Edition: Paperback
Price: 7.35

2 of 2 people found the following review helpful
5.0 out of 5 stars Great poetry, 3 April 2006
I came across Esther Morgan in a poetry anthology. It was her poem "Hints for Outback Motoring" that crept under my skin because of the atmosphere and the downwards spiral. There are many other poems in this book that are just as good. In many instances, Esther Morgan does tricky things with her language, and then covers them up with making the poems look straightforward. As a reader, the deeper I delved, the more I discovered. I've read all of the poems at least five times, but I don't think I've finished reading the book. It's one of many poetry books I own that I go back to when I want to read something seemingly familiar in a new way.


Homicide [DVD] [1991]
Homicide [DVD] [1991]
Dvd ~ Joe Mantegna
Offered by Retro_Foundation
Price: 11.67

10 of 11 people found the following review helpful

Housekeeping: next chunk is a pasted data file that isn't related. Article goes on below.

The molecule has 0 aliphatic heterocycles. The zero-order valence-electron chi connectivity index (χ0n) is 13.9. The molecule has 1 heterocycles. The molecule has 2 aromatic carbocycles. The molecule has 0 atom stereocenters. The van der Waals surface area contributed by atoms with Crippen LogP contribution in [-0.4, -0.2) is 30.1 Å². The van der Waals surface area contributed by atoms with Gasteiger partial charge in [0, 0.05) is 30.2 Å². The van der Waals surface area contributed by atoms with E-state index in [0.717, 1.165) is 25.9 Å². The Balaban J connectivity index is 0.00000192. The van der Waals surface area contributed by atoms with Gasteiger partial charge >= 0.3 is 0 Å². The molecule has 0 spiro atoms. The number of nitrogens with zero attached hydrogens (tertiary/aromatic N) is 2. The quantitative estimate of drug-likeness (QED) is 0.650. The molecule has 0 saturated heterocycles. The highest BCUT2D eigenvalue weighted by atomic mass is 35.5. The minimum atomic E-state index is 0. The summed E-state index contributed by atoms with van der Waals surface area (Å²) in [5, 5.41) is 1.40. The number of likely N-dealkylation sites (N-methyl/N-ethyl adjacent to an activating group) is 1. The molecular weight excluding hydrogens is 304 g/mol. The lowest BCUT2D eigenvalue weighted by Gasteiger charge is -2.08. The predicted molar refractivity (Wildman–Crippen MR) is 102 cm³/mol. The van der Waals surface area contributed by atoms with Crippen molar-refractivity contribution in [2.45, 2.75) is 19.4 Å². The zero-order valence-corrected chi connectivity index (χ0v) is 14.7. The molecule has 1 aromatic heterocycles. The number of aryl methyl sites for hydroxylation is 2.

5.0 out of 5 stars a masterpiece, 2 Aug 2005
This review is from: Homicide [DVD] [1991] (DVD)
I know a lot of people who don't like Mamet, or who are rather indifferent fo his work. Sometimes I get their criticism, but not here. Homicide is simply a masterpiece. Just listen to the dialogue. Mamet is great at writing dialogue, but I think here, he's written some of the best stuff. The cast is another plus: Joe Mantegna and William H. Macy are both incredible actors, and here, they find roles in which they can show all of their skills. And there is, of course, a Mametian twist at the end of this movie.


Vince and Joy
Vince and Joy
by Lisa Jewell
Edition: Paperback
Price: 5.59

2 of 2 people found the following review helpful
4.0 out of 5 stars Another good read, 2 Aug 2005